While many gardeners have ample time to enjoy their gardens during the day, there are others who get home from work after sundown. Then there are also those who enjoy hosting evening soirees, bringing family and friends for little get-togethers in the evenings.
Whatever your daily schedule, cultivating a moonlight garden is an excellent way to provide a beautiful and fragrant setting for your evenings this summer. If you create a moonlight garden close to your house, you might even dwell on the scent of evening blossoms before you drift to sleep.
Tips for Creating a Moonlight Garden
Moonlight gardens are primarily about landscapes that intimate their colors, fragrances, and textures from dusk into the moonlight hours. Flowers in a moonlight garden can be open during the day, too, but they are best appreciated after darkness falls.
For your late-evening entertaining, nighttime strolls, or outdoor suppers, try these tips for a spectacular moonlight garden.
Selecting an Area for Evening Blooms
Pick an open location that is drenched in moonbeam when the moon is out. The area should be clear of deep shadows from big trees or structures like the house or garage. This can be a separate corner devoted entirely to an evening garden, or you might simply include evening elements in your existing landscape.
Choose light-colored flowers with silvery, gray, and multicolored foliage. White flowers reflect light well, so they will be visible in dim light and stand out in bright moonlight or the last rays of twilight. The same goes for paler shades of yellow, blue, or purple. Many popular flowers come in white or pale-hued varieties, including tulips, geraniums, zinnias, roses, and hydrangeas.
Clematis, a climbing plant, blooms with masses of star-shaped, wide, white flowers late in spring through early summer. In summer, honeysuckle and jasmine vines produce slender, fragrant white flowers. Lilies, too, blossom in the summer – with tall, straight stems and big, bright blooms.
Using Foliage for Effect
White or pale flowers stand out more prominently against a dark background of foliage. This is why low-lying flowers such as night phlox are an excellent complement to taller-stemmed flowers like lilies or climbing flowers like jasmine. Both show up well against a dark hedge or shrubbery.
Of course, your moonlight garden’s foliage doesn’t have to be dim and dusky. Some leafy plants and grasses appear silvered with frost by day and shine in the moonlight. The silvery patina is brought on by thousands of tiny hairs on the surface of the leaves. These reflect sunlight and keep plants cool in the hot climates where they evolved.
Silver feather grass has feathery leaves with a frosted appearance. The big grass makes for good ground cover but also thrives in pots or hanging baskets. You can grow silver feather with flowering plants, allowing the bright blooms to stand out on moonlit evenings. Lamb’s ears, also called silver carpet, has thick silvery leaves that are soft to the touch. They make good border plants and ground cover, as well, says Kiona Smith-Strickland for Popular Mechanics.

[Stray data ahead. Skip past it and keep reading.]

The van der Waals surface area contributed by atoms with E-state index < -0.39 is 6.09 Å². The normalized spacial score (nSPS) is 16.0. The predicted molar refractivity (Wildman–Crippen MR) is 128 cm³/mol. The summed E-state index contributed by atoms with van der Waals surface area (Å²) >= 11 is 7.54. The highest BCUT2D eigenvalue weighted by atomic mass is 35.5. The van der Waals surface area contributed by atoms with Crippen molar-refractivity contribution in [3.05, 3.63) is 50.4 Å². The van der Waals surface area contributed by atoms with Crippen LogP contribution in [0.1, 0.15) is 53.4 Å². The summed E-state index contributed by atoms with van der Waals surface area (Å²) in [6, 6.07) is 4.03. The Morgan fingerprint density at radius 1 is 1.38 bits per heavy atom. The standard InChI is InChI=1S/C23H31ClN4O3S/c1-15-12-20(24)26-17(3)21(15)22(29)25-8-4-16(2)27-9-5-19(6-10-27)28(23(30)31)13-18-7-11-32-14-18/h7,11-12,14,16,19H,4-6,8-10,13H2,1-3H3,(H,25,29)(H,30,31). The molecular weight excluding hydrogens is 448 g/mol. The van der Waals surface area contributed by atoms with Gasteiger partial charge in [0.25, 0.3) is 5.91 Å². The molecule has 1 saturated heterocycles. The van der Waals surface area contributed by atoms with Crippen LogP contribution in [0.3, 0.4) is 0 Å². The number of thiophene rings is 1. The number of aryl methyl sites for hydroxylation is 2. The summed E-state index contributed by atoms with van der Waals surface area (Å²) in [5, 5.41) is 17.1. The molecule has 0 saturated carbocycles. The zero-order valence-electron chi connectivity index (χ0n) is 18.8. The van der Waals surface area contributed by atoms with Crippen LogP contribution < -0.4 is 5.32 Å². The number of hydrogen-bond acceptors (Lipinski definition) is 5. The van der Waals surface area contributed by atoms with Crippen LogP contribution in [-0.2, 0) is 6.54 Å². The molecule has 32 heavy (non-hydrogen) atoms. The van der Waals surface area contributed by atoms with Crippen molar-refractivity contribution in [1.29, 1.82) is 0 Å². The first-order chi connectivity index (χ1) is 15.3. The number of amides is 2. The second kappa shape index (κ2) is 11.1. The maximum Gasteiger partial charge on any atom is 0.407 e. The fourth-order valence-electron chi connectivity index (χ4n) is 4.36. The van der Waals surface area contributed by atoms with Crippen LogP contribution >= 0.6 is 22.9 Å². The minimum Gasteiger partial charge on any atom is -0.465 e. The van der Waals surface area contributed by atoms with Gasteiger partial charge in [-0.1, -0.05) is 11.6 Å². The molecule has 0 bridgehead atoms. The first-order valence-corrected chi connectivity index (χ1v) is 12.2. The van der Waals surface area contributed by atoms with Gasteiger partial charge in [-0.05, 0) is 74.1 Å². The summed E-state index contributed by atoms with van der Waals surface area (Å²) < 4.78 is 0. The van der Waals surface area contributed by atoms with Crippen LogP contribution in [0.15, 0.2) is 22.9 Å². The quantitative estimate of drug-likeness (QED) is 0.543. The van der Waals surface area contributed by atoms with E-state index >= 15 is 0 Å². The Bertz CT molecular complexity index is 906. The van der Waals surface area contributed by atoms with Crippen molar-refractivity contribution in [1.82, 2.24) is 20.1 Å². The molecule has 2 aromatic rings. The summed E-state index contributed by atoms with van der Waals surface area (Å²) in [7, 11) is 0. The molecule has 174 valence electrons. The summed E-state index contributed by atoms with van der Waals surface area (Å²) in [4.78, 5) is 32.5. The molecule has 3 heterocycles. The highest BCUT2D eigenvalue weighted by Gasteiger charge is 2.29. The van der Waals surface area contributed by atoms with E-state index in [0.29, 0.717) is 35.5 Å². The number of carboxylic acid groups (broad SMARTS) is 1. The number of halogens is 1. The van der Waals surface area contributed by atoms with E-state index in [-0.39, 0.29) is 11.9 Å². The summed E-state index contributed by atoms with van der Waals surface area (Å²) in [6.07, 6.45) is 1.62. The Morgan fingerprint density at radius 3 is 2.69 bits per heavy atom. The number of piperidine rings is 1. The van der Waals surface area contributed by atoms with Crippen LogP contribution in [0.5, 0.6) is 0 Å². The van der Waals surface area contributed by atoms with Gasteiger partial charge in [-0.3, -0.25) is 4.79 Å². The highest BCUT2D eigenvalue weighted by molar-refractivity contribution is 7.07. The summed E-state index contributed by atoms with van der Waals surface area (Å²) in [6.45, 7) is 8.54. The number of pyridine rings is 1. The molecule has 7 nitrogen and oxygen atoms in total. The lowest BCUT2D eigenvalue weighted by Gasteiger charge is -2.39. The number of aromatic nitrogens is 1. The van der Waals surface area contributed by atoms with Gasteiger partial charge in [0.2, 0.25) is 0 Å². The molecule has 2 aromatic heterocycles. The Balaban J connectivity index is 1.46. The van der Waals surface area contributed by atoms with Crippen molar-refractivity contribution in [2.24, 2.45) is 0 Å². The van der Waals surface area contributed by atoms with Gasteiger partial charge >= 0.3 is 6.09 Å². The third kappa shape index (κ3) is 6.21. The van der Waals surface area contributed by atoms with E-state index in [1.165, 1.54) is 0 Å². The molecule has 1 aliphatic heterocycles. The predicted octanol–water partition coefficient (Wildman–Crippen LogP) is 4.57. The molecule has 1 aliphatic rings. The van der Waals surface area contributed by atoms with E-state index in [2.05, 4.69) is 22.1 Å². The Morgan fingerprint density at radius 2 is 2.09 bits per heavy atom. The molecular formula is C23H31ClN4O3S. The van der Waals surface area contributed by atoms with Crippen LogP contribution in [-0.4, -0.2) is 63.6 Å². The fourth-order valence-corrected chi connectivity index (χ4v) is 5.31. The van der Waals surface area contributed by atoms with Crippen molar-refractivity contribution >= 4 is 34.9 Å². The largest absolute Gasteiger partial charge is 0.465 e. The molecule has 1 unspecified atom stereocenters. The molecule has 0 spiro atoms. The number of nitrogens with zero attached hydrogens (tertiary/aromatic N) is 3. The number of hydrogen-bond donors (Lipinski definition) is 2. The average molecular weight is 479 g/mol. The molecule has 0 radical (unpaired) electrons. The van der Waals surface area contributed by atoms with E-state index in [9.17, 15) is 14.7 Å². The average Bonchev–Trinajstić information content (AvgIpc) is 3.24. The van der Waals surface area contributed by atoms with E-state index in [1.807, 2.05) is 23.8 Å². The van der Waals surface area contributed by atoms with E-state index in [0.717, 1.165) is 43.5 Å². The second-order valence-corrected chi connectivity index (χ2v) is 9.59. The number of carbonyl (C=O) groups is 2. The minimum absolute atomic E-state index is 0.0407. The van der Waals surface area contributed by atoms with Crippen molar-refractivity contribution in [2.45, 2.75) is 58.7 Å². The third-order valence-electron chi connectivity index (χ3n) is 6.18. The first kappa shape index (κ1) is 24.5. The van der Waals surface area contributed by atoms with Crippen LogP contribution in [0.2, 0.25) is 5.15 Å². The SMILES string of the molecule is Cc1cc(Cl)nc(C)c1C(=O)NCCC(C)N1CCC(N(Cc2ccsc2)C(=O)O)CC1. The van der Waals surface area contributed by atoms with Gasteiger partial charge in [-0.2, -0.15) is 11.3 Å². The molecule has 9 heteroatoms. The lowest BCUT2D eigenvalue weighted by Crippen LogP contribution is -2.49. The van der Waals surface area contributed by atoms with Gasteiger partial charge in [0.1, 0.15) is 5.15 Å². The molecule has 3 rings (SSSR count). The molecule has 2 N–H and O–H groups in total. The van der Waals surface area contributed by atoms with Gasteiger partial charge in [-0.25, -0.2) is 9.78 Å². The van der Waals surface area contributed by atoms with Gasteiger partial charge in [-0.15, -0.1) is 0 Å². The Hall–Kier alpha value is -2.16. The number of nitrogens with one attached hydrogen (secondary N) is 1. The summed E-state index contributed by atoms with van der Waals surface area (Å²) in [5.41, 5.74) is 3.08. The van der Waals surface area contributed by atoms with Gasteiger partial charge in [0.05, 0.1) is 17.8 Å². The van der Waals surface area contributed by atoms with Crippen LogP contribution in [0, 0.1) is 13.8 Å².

Attracting Pollinators with Fragrance
Because flowers that bloom at night depend on nocturnal insects for pollination, they become more fragrant as dusk sets in. Some flowers, like four o’ clocks, bloom only at night.
These flowers open in the cool of the early evening, issuing a fragrance much like that of orange blossoms. The blooms will wane in the morning, but the plants will yield a fresh crop of flowers each evening throughout the summer. The colors are often brilliant variations of purple, yellow, pink, and white.
The night phlox blooms in the evening, as well. The blossoms are red on the outside, bright white on the inside. Evening primrose produces tall stalks of cup-shaped yellow flowers that open in the early evening, exuding a sweet scent. White campion and night-scented stock are also night-time bloomers.
There are plants that bloom around the clock but get more fragrant at night. The summersweet is a tall shrub that produces white flowers that are more fragrant in the evening. Petunias – a mainstay in spring and summer flowerbeds and hanging baskets – smell best at around midnight. The same is true of Japanese wisteria, a climbing plant with elegant hanging flowers; and jasmine, lilies, and honeysuckle.
Ornaments, Arbors, and Lighting
You can highlight your moonlit landscape with light-colored hardscaping elements like paving, fencing, arbors, benches, and garden ornaments. Use outdoor lighting to enhance the nocturnal ambiance. We suggest that you avoid excessively bright lights in favor of soft lighting.
A Night and Day Garden
Even if you plan to enjoy your garden mostly in the evenings, you can design the area to look good by day, too. A garden full of pale flowers might look uninteresting in the daytime, so consider adding gurgles of deeper, richer daytime colors to enjoy when the sun is up. You could also consider mingling your evening flowers and day blooms.
For a sleeker, more organized look, use white flowers or silver-leafed foliage to edge a flowerbed. You can also arrange shorter plants like petunias or phlox in front of taller flowers like lilies, or use a trellis brimming with jasmine to frame a colorful daytime flowerbed. The result will be striking in any light – but will look even better after dark.